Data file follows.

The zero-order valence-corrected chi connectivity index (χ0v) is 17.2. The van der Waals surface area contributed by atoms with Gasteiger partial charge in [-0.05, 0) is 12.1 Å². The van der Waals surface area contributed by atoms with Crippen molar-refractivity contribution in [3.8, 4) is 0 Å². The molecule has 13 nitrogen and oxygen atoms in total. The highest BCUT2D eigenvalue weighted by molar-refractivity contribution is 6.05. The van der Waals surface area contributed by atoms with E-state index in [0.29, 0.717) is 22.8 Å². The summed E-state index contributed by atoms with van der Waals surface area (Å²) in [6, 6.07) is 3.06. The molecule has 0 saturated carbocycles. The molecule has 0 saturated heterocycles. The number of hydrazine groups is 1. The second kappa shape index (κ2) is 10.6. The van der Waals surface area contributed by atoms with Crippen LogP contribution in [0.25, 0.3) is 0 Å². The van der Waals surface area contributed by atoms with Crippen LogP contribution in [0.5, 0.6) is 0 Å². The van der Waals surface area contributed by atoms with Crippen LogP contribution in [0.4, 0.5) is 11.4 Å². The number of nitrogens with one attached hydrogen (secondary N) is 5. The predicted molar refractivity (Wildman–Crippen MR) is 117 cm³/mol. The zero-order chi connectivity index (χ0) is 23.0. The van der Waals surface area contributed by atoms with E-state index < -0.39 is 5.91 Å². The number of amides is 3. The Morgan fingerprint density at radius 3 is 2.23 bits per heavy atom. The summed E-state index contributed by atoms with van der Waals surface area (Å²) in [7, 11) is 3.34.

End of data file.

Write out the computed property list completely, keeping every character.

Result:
The zero-order valence-corrected chi connectivity index (χ0v) is 17.2. The van der Waals surface area contributed by atoms with Gasteiger partial charge in [-0.05, 0) is 12.1 Å². The van der Waals surface area contributed by atoms with Crippen molar-refractivity contribution in [3.8, 4) is 0 Å². The molecule has 13 nitrogen and oxygen atoms in total. The highest BCUT2D eigenvalue weighted by molar-refractivity contribution is 6.05. The van der Waals surface area contributed by atoms with E-state index in [0.29, 0.717) is 22.8 Å². The summed E-state index contributed by atoms with van der Waals surface area (Å²) in [6, 6.07) is 3.06. The molecule has 0 saturated carbocycles. The molecule has 0 saturated heterocycles. The number of hydrazine groups is 1. The second kappa shape index (κ2) is 10.6. The van der Waals surface area contributed by atoms with Crippen LogP contribution in [0.25, 0.3) is 0 Å². The van der Waals surface area contributed by atoms with Crippen LogP contribution in [0.5, 0.6) is 0 Å². The van der Waals surface area contributed by atoms with Crippen LogP contribution in [0.4, 0.5) is 11.4 Å². The number of nitrogens with one attached hydrogen (secondary N) is 5. The predicted molar refractivity (Wildman–Crippen MR) is 117 cm³/mol. The zero-order chi connectivity index (χ0) is 23.0. The van der Waals surface area contributed by atoms with E-state index < -0.39 is 5.91 Å². The number of amides is 3. The Morgan fingerprint density at radius 3 is 2.23 bits per heavy atom. The summed E-state index contributed by atoms with van der Waals surface area (Å²) in [7, 11) is 3.34.